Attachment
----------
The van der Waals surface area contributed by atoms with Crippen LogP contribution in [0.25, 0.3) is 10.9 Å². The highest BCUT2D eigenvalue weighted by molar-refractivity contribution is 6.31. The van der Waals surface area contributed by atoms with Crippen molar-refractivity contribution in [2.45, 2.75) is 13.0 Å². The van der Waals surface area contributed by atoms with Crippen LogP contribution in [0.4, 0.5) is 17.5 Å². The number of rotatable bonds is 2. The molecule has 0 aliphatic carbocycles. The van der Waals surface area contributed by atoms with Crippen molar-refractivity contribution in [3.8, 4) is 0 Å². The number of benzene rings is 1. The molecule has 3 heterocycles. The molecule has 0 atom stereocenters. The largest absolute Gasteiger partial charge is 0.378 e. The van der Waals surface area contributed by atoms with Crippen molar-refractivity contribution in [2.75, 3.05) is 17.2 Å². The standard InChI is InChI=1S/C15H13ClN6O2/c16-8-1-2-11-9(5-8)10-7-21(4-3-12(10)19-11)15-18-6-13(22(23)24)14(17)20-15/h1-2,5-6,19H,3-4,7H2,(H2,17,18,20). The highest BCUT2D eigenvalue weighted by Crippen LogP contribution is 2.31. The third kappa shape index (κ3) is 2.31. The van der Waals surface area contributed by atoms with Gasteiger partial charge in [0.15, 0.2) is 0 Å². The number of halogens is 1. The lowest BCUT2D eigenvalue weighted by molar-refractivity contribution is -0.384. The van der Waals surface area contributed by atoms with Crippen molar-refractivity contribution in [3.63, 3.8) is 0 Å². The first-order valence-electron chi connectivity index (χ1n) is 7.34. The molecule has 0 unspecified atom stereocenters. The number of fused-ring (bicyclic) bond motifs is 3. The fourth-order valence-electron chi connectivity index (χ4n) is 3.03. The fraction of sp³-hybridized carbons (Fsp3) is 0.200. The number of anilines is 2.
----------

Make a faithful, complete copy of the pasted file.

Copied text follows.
The van der Waals surface area contributed by atoms with Crippen LogP contribution in [0.25, 0.3) is 10.9 Å². The highest BCUT2D eigenvalue weighted by molar-refractivity contribution is 6.31. The van der Waals surface area contributed by atoms with Crippen molar-refractivity contribution in [2.45, 2.75) is 13.0 Å². The van der Waals surface area contributed by atoms with Crippen LogP contribution in [0.4, 0.5) is 17.5 Å². The number of rotatable bonds is 2. The molecule has 0 aliphatic carbocycles. The van der Waals surface area contributed by atoms with Crippen molar-refractivity contribution in [3.8, 4) is 0 Å². The number of benzene rings is 1. The molecule has 3 heterocycles. The molecule has 0 atom stereocenters. The largest absolute Gasteiger partial charge is 0.378 e. The van der Waals surface area contributed by atoms with Crippen molar-refractivity contribution in [2.75, 3.05) is 17.2 Å². The standard InChI is InChI=1S/C15H13ClN6O2/c16-8-1-2-11-9(5-8)10-7-21(4-3-12(10)19-11)15-18-6-13(22(23)24)14(17)20-15/h1-2,5-6,19H,3-4,7H2,(H2,17,18,20). The highest BCUT2D eigenvalue weighted by Crippen LogP contribution is 2.31. The third kappa shape index (κ3) is 2.31. The van der Waals surface area contributed by atoms with Gasteiger partial charge in [0.15, 0.2) is 0 Å². The number of halogens is 1. The lowest BCUT2D eigenvalue weighted by molar-refractivity contribution is -0.384. The van der Waals surface area contributed by atoms with Crippen molar-refractivity contribution in [3.63, 3.8) is 0 Å². The first-order valence-electron chi connectivity index (χ1n) is 7.34. The molecule has 0 unspecified atom stereocenters. The number of fused-ring (bicyclic) bond motifs is 3. The fourth-order valence-electron chi connectivity index (χ4n) is 3.03. The fraction of sp³-hybridized carbons (Fsp3) is 0.200. The number of anilines is 2.